December 21, 2014
As I shared last week, this Advent Season I have been praying for a light-filled heart that would enable me to hear (and understand) the Christmas story in more complete ways with greater measures of truth.
This week’s epiphany came by way of the insight of the pastor of a friend who passed it on to me.
On this side of this year’s epiphany, I now realize the degree to which in the past my own emotional history had shaped my picture of Mary and Joseph’s journey to Bethlehem and the birth of the baby.
My life journey has included a great deal of traveling alone (figuratively and practically). This journey has also frequently included difficult tasks that I confronted without human help (often by necessity, but at times through fear of relationship).
Predictably, as a consequence, I read such a context into the Christmas story. Just the two of them (the baby in utero), off alone on a long and dangerous journey; then the birth, again with the two of them alone in a remote place, Mary with only Joseph to help her in the difficult process of birthing her first child.
As given in Luke, the text standing alone can permit such a 'naked' reading of the event. It does so, however, only if the historical context of the passage is ignored, and a sociological context emphasizing individualism is boot-legged into history’s record.
The cultural context in which I have lived out my life journey has been, of course, one that strongly emphasized the individual, and the story of the individual’s life. Predictably, I unconsciously supplied such a context for the Mary/Joseph journey and the story of the birth of the child.
What I have seen this year is that my culturally-biased scenario is not so—or very, very unlikely, at best.
Mary and Joseph were an integral part of a community that contained others (likely, many others) who were also of the lineage of David. Similar to the later trip to the Temple, Joseph and Mary likely traveled in a group consisting of kinfolk and neighbors. It is highly unlikely they undertook the journey alone.
The “stable” might have been the lower floor of a house where there was no place for them in the rooms above the family animals, but where, true to the obligations of hospitality of the time, Joseph and Mary were offered the shelter that was available in the space where animals were kept safe.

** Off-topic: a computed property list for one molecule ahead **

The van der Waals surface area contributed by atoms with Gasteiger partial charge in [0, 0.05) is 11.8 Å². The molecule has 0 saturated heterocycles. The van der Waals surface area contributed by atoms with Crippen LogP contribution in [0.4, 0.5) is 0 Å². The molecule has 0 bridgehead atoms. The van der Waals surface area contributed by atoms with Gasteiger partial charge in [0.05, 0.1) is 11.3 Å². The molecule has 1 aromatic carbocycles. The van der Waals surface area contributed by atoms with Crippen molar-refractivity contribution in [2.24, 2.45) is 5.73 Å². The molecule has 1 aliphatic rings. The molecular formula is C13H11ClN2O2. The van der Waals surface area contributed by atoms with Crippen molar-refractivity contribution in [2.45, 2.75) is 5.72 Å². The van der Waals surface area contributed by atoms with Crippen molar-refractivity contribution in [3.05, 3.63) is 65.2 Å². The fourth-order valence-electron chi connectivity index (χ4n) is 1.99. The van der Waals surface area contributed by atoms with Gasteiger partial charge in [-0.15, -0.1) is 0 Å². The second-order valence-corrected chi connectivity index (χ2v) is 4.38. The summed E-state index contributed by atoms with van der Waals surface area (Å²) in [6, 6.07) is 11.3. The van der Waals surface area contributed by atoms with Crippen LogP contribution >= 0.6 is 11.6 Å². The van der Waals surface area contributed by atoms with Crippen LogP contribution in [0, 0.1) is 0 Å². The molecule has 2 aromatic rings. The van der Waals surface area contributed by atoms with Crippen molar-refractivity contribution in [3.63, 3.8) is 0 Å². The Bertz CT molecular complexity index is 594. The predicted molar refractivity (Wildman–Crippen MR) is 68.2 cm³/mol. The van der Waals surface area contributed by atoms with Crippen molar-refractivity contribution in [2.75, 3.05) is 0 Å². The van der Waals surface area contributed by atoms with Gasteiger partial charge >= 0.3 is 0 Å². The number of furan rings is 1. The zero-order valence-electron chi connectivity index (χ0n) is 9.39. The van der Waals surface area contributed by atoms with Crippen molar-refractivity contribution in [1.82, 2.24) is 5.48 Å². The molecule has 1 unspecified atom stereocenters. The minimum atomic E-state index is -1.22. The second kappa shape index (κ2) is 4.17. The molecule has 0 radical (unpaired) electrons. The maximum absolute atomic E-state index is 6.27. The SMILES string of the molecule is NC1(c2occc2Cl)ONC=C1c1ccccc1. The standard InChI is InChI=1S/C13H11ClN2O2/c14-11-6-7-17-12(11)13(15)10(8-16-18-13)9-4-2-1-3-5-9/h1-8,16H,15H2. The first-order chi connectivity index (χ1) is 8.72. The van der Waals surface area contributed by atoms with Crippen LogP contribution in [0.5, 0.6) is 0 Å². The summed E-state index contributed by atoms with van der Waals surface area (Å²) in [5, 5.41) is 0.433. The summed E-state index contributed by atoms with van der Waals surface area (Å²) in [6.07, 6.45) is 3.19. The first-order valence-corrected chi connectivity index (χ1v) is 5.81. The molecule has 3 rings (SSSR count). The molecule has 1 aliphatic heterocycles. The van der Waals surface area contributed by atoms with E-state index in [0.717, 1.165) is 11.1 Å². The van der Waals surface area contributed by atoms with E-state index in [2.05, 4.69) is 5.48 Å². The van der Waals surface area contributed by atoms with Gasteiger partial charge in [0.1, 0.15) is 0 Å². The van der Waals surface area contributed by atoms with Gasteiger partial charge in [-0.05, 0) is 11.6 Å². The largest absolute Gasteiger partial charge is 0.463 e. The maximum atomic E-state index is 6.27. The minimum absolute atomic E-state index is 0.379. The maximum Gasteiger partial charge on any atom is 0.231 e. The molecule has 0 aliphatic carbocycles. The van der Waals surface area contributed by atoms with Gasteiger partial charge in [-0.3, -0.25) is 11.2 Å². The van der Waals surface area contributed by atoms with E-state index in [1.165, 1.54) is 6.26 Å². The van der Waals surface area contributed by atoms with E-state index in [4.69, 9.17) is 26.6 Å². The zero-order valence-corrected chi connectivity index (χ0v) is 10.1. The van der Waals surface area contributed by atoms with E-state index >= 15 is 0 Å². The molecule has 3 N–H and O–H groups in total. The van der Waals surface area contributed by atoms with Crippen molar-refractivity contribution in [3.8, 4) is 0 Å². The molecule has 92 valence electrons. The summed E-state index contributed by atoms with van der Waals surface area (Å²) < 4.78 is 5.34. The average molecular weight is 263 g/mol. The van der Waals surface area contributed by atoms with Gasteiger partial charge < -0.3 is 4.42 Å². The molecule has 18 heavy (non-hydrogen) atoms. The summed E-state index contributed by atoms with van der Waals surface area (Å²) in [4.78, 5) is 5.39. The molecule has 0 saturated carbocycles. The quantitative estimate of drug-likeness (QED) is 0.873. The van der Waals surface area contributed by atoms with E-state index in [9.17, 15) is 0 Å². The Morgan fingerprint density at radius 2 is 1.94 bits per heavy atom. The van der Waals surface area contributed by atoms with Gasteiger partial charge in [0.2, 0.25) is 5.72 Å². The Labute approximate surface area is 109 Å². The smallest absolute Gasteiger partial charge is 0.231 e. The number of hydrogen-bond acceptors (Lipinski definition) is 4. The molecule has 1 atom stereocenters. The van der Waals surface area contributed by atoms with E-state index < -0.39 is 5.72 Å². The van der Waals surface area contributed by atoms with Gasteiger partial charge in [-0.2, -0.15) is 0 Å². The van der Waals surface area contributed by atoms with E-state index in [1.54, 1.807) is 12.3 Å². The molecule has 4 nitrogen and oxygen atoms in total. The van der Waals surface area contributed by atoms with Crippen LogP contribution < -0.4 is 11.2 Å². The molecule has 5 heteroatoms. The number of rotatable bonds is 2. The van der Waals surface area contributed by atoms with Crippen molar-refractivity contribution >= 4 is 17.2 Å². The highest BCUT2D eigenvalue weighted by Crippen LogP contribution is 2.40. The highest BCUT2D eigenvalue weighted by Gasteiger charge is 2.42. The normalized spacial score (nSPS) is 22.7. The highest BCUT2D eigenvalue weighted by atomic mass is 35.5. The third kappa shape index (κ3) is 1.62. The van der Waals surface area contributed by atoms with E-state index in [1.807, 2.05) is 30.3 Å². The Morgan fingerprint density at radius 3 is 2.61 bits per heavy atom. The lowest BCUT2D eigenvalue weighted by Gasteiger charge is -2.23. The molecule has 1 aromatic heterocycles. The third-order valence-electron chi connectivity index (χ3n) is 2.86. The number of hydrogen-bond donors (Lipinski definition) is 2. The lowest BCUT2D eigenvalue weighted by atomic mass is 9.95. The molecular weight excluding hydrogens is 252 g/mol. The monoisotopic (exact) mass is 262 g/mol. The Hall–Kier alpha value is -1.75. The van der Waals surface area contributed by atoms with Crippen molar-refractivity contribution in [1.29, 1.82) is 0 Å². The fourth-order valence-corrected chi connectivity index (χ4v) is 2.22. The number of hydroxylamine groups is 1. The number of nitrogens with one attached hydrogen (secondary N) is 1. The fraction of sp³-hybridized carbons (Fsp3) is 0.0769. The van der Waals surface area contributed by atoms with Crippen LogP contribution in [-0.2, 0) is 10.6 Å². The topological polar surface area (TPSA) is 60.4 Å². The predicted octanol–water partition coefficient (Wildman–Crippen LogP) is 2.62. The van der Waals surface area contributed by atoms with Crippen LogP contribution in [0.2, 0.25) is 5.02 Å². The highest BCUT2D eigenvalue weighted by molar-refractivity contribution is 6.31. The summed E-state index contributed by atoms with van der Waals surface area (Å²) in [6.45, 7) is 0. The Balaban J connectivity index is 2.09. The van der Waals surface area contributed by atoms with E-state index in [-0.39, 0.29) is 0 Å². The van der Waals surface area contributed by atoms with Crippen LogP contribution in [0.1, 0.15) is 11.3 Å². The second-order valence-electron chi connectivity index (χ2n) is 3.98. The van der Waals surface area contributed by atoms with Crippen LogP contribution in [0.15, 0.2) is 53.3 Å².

In this situation, Mary would have been accompanied by other women, women who knowing of her pregnancy, would, as women everywhere would do, would look out for her, and aid her in any way that they could. My scenario, making Mary’s story one of a solitary, unattached female giving birth without assistance in a remote de-personalized setting, is just that—the story placed in a setting made logical by my cultural experience. While this setting appears reasonable in the context of contempory events, it is quite inconsistent with the actual life patterns common to that place and time in history.
Does correction of this unconscious distortion of historical context matter? Indeed, it does—very much.
In the historically more likely version, God’s people are still at the mercy of Rome’s imperial policies and the indifference of the powerful to the welfare of the weak and helpless.
God’s experience in the story continues to be described as God entering into human experience by being born into a family of the poor and the disenfranchised. The shepherds (smelly and unwashed) remain in the story, along with their incredible account of the heavenly context of the event—singing, talking angels and the whole night sky filled with light and song. What then becomes different if we “fix” my mistake?
For one thing, correction permits us to reflect accurately Luke’s historical record—we do not corrupt history by inserting contemporary context.
But most essentially, we correct a faulty impression of God. God did not alter Rome’s imperial indifference, nor alter the hardship that Rome’s policies imposed on the poor. God did not make Mary’s life easy, nor stage the birth of her first child in sterile conditions to safeguard her or her infant. There was no family celebration, and precious little physical comfort.
But in the corrected version of the story, we see Mary and Joseph surrounded by God’s people. God gave a place for birth, and God’s people to help, and God’s own personally sent representatives to celebrate (angels and shepherds—God sent an inclusive party selected from heaven and earth).
Getting the story right does not change the circumstances. Correcting the story does, however, make marvelously clear that God’s presence and provision do not depend on circumstance.
Seeing in new ways that the story is indeed about Immaneul, God with us.
See you next week.